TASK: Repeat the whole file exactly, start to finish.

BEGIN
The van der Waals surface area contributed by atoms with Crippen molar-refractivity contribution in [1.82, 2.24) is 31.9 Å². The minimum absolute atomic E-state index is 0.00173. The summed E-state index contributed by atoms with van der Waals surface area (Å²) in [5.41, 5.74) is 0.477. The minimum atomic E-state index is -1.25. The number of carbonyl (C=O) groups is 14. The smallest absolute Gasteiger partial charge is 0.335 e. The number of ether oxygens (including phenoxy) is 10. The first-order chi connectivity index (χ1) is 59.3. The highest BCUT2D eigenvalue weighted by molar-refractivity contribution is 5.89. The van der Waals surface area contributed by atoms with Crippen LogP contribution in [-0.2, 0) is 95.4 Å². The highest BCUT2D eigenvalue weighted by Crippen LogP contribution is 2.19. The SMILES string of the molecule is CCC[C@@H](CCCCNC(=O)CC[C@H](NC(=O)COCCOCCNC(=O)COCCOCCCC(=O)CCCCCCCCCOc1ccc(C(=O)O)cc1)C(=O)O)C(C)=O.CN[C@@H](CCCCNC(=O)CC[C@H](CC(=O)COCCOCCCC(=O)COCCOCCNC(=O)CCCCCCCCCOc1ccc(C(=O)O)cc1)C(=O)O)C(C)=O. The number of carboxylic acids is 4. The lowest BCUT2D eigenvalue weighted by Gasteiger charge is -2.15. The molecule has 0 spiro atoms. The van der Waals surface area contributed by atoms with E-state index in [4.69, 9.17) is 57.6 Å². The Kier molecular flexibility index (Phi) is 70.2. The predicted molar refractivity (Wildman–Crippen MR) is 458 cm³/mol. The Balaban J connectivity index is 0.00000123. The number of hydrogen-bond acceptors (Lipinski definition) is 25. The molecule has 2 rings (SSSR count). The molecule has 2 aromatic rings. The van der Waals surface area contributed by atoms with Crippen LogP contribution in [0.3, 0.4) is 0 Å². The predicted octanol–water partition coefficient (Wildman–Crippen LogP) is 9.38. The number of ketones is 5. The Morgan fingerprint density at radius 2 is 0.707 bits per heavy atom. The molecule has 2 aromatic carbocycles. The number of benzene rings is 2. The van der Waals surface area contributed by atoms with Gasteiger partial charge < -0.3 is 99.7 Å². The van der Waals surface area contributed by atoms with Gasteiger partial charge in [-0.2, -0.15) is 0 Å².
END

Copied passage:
The van der Waals surface area contributed by atoms with Crippen molar-refractivity contribution in [1.82, 2.24) is 31.9 Å². The minimum absolute atomic E-state index is 0.00173. The summed E-state index contributed by atoms with van der Waals surface area (Å²) in [5.41, 5.74) is 0.477. The minimum atomic E-state index is -1.25. The number of carbonyl (C=O) groups is 14. The smallest absolute Gasteiger partial charge is 0.335 e. The number of ether oxygens (including phenoxy) is 10. The first-order chi connectivity index (χ1) is 59.3. The highest BCUT2D eigenvalue weighted by molar-refractivity contribution is 5.89. The van der Waals surface area contributed by atoms with Crippen LogP contribution in [-0.2, 0) is 95.4 Å². The highest BCUT2D eigenvalue weighted by Crippen LogP contribution is 2.19. The SMILES string of the molecule is CCC[C@@H](CCCCNC(=O)CC[C@H](NC(=O)COCCOCCNC(=O)COCCOCCCC(=O)CCCCCCCCCOc1ccc(C(=O)O)cc1)C(=O)O)C(C)=O.CN[C@@H](CCCCNC(=O)CC[C@H](CC(=O)COCCOCCCC(=O)COCCOCCNC(=O)CCCCCCCCCOc1ccc(C(=O)O)cc1)C(=O)O)C(C)=O. The number of carboxylic acids is 4. The lowest BCUT2D eigenvalue weighted by Gasteiger charge is -2.15. The molecule has 0 spiro atoms. The van der Waals surface area contributed by atoms with E-state index in [4.69, 9.17) is 57.6 Å². The Kier molecular flexibility index (Phi) is 70.2. The predicted molar refractivity (Wildman–Crippen MR) is 458 cm³/mol. The Balaban J connectivity index is 0.00000123. The number of hydrogen-bond acceptors (Lipinski definition) is 25. The molecule has 2 rings (SSSR count). The molecule has 2 aromatic rings. The van der Waals surface area contributed by atoms with Crippen LogP contribution in [0.3, 0.4) is 0 Å². The predicted octanol–water partition coefficient (Wildman–Crippen LogP) is 9.38. The number of ketones is 5. The Morgan fingerprint density at radius 2 is 0.707 bits per heavy atom. The molecule has 2 aromatic carbocycles. The number of benzene rings is 2. The van der Waals surface area contributed by atoms with Gasteiger partial charge < -0.3 is 99.7 Å². The van der Waals surface area contributed by atoms with Gasteiger partial charge in [-0.2, -0.15) is 0 Å².